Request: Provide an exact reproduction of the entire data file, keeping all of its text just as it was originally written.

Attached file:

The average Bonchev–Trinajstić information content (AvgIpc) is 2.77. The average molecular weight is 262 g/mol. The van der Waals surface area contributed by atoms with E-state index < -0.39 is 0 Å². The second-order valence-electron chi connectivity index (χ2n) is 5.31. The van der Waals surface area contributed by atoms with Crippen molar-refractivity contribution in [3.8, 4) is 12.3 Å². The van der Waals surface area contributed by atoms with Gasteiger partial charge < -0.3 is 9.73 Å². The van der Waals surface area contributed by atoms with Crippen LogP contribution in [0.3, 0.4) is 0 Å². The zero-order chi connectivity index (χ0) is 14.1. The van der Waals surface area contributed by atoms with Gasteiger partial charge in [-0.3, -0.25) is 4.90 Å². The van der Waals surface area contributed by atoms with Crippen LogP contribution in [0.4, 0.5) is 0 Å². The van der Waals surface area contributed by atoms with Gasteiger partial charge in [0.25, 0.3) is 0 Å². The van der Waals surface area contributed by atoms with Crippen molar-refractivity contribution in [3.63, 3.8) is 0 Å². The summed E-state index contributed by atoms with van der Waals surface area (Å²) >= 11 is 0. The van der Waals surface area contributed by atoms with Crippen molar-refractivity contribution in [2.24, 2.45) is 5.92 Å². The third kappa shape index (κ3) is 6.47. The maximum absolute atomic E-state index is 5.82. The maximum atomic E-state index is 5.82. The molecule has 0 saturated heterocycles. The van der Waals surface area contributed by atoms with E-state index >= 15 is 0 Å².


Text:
The average Bonchev–Trinajstić information content (AvgIpc) is 2.77. The average molecular weight is 262 g/mol. The van der Waals surface area contributed by atoms with E-state index < -0.39 is 0 Å². The second-order valence-electron chi connectivity index (χ2n) is 5.31. The van der Waals surface area contributed by atoms with Crippen molar-refractivity contribution in [3.8, 4) is 12.3 Å². The van der Waals surface area contributed by atoms with Gasteiger partial charge < -0.3 is 9.73 Å². The van der Waals surface area contributed by atoms with Crippen LogP contribution in [0.3, 0.4) is 0 Å². The zero-order chi connectivity index (χ0) is 14.1. The van der Waals surface area contributed by atoms with Gasteiger partial charge in [-0.3, -0.25) is 4.90 Å². The van der Waals surface area contributed by atoms with Crippen LogP contribution in [0.4, 0.5) is 0 Å². The van der Waals surface area contributed by atoms with Gasteiger partial charge in [0.25, 0.3) is 0 Å². The van der Waals surface area contributed by atoms with Crippen molar-refractivity contribution in [3.63, 3.8) is 0 Å². The summed E-state index contributed by atoms with van der Waals surface area (Å²) >= 11 is 0. The van der Waals surface area contributed by atoms with Crippen molar-refractivity contribution in [2.24, 2.45) is 5.92 Å². The third kappa shape index (κ3) is 6.47. The maximum absolute atomic E-state index is 5.82. The maximum atomic E-state index is 5.82. The molecule has 0 saturated heterocycles. The van der Waals surface area contributed by atoms with E-state index >= 15 is 0 Å².